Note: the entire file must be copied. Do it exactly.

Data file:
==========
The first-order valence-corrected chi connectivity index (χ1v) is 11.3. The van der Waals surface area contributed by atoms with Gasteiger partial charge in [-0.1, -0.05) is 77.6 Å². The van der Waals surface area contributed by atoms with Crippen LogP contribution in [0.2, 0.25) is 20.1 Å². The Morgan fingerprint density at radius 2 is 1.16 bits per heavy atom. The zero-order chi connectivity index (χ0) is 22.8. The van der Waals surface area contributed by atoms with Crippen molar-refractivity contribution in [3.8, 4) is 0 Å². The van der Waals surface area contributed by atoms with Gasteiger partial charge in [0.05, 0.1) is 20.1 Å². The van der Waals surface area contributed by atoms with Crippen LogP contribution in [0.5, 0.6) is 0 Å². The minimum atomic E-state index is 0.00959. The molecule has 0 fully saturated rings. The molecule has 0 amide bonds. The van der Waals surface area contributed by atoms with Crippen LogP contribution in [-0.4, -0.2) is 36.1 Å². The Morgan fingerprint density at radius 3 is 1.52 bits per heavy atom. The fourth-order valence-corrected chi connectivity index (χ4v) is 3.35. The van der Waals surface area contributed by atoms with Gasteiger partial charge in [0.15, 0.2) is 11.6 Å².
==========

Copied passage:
The first-order valence-corrected chi connectivity index (χ1v) is 11.3. The van der Waals surface area contributed by atoms with Gasteiger partial charge in [-0.1, -0.05) is 77.6 Å². The van der Waals surface area contributed by atoms with Crippen LogP contribution in [0.2, 0.25) is 20.1 Å². The Morgan fingerprint density at radius 2 is 1.16 bits per heavy atom. The zero-order chi connectivity index (χ0) is 22.8. The van der Waals surface area contributed by atoms with Crippen molar-refractivity contribution in [3.8, 4) is 0 Å². The van der Waals surface area contributed by atoms with Gasteiger partial charge in [0.05, 0.1) is 20.1 Å². The van der Waals surface area contributed by atoms with Crippen LogP contribution in [0.5, 0.6) is 0 Å². The minimum atomic E-state index is 0.00959. The molecule has 0 fully saturated rings. The molecule has 0 amide bonds. The van der Waals surface area contributed by atoms with Crippen LogP contribution in [-0.4, -0.2) is 36.1 Å². The Morgan fingerprint density at radius 3 is 1.52 bits per heavy atom. The fourth-order valence-corrected chi connectivity index (χ4v) is 3.35. The van der Waals surface area contributed by atoms with Gasteiger partial charge in [0.15, 0.2) is 11.6 Å².